Effect of FZO1 gene deletion on intermediate metabolites of energy metabolism. Relative contents of (A) L-malic acid, (B) isocitrate, (C) cis-aconi-tate, (D) citrate(1-), (E) α-ketoglutarate, (F) oxaloacetate, (G) succinate, (H) phosphoenolpyruvate, (I) lactate, (J) pyruvate, (K) D-fructose 1,6-bisphosphate, (L) β-D-fructose 6-phosphate, (M) D-glucose 6-phosphate, (N) dihydroxyacetone phosphate and (O) fumarate in Wt and fzo1Δ cells (n=3 experimental repeat). *P<0.05, **P<0.01. fzo, fuzzy onions; Wt, wild-type.
Effect of FZO1 gene deletion on energy in energy metabolism
The aim of cellular energy metabolism is to provide energy for cell growth and division. The results revealed that the relative contents of adenosine triphosphate (ATP), guanosine triphosphate (GTP), adenosine diphosphate (ADP) and adenosine monophosphate (AMP) in wild-type cells were 21.02±0.17, 16.95±0.29, 24.79±0.41 and 26.35±0.12, respectively, whereas the relative contents of those products in fzo1Δ cells were 20.74±0.12, 16.70±0.16, 24.36±0.26 and 26.34±0.02, respectively cells (Fig. 7A-D). Of note, the contents of guanosine monophosphate (GMP) and guanosine diphosphate (GDP) in wild-type cells (25.07±0.27 and 20.98±0.14, respectively) were significantly increased compared with those in fzo1Δ cells (24.28±0.17 and 20.45±0.19, respectively; P<0.05; Fig. 7E and F). The results suggested suggested that FZO1 gene deletion affected the production of GMP and GDP, without significantly affecting GTP and ATP production, in yeast cells.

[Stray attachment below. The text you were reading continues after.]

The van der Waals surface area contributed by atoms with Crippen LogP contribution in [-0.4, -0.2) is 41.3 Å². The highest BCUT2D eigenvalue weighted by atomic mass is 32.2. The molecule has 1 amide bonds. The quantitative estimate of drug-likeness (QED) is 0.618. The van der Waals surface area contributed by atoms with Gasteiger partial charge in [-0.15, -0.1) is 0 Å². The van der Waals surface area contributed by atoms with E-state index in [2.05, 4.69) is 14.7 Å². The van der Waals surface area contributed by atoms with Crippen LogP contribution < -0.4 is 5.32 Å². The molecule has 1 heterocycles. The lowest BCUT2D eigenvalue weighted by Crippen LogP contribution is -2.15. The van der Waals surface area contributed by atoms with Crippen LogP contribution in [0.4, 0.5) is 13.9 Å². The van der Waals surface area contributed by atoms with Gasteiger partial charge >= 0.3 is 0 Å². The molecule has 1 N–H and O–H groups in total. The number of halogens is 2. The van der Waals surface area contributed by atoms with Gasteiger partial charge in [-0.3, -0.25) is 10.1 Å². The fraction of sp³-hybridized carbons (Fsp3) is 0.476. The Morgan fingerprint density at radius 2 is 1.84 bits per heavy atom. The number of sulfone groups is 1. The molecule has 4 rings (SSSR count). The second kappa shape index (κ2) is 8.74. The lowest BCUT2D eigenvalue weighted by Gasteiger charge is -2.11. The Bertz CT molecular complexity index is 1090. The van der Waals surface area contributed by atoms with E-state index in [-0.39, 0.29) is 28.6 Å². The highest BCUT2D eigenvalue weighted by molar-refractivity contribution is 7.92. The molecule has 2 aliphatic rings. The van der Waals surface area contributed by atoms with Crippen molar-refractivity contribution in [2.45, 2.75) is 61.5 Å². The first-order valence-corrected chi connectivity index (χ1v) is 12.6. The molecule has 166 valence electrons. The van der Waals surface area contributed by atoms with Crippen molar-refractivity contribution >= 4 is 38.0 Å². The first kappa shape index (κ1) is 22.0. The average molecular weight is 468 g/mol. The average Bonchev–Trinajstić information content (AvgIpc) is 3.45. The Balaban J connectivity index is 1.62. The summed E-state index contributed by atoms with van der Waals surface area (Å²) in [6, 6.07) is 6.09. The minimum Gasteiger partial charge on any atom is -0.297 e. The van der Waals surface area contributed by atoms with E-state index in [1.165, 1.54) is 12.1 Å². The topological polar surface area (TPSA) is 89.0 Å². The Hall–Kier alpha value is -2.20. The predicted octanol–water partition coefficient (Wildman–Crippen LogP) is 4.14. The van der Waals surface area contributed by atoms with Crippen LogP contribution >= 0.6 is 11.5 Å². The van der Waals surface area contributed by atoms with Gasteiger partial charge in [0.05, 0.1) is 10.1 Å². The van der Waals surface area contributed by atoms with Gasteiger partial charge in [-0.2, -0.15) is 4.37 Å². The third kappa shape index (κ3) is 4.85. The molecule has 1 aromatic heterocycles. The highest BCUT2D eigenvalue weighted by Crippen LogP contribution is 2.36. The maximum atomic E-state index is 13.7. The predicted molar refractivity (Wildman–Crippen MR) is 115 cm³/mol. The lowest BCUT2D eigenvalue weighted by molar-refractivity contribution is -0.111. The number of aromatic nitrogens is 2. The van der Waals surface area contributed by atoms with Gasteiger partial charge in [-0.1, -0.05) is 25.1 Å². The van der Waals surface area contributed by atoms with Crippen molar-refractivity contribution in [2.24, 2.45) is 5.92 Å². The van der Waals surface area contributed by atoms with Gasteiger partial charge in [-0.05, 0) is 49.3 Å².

Effect of FZO1 gene deletion on energy production. Relative contents of (A) ATP, (B) GTP, (C) ADP, (D) AMP, (E) GMP and (F) GDP in Wt and fzo1Δ cells (n=3 experimental repeat). *P<0.05. ADP, adenosine diphosphate; AMP, adenosine monophosphate; ATP, adenosine triphosphate; GDP, guanosine diphosphate; GMP, guanosine monophosphate; GTP, guanosine triphosphate; fzo, fuzzy onions; Wt, wild-type.